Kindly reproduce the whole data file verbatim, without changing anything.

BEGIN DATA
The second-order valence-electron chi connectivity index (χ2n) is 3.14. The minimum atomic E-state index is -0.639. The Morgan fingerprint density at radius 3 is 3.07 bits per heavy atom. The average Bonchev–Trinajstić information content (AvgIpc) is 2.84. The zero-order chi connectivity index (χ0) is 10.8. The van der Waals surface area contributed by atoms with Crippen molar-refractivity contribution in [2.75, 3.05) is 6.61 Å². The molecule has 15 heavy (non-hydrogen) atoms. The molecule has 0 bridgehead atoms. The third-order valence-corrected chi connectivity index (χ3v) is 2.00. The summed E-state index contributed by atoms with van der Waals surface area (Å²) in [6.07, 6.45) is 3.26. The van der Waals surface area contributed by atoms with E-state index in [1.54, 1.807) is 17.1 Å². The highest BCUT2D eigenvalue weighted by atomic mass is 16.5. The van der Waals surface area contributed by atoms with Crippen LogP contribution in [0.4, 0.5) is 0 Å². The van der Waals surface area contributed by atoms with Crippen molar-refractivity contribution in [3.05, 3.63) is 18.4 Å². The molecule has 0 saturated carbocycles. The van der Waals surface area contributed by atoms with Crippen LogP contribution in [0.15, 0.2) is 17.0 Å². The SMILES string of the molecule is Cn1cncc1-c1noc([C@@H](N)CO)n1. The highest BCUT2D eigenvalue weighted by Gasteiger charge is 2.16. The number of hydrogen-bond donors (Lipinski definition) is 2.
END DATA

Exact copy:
The second-order valence-electron chi connectivity index (χ2n) is 3.14. The minimum atomic E-state index is -0.639. The Morgan fingerprint density at radius 3 is 3.07 bits per heavy atom. The average Bonchev–Trinajstić information content (AvgIpc) is 2.84. The zero-order chi connectivity index (χ0) is 10.8. The van der Waals surface area contributed by atoms with Crippen molar-refractivity contribution in [2.75, 3.05) is 6.61 Å². The molecule has 15 heavy (non-hydrogen) atoms. The molecule has 0 bridgehead atoms. The third-order valence-corrected chi connectivity index (χ3v) is 2.00. The summed E-state index contributed by atoms with van der Waals surface area (Å²) in [6.07, 6.45) is 3.26. The van der Waals surface area contributed by atoms with E-state index in [1.54, 1.807) is 17.1 Å². The highest BCUT2D eigenvalue weighted by atomic mass is 16.5. The van der Waals surface area contributed by atoms with Crippen LogP contribution in [0.4, 0.5) is 0 Å². The van der Waals surface area contributed by atoms with Crippen molar-refractivity contribution in [3.05, 3.63) is 18.4 Å². The molecule has 0 saturated carbocycles. The van der Waals surface area contributed by atoms with Crippen LogP contribution in [0.15, 0.2) is 17.0 Å². The SMILES string of the molecule is Cn1cncc1-c1noc([C@@H](N)CO)n1. The highest BCUT2D eigenvalue weighted by Gasteiger charge is 2.16. The number of hydrogen-bond donors (Lipinski definition) is 2.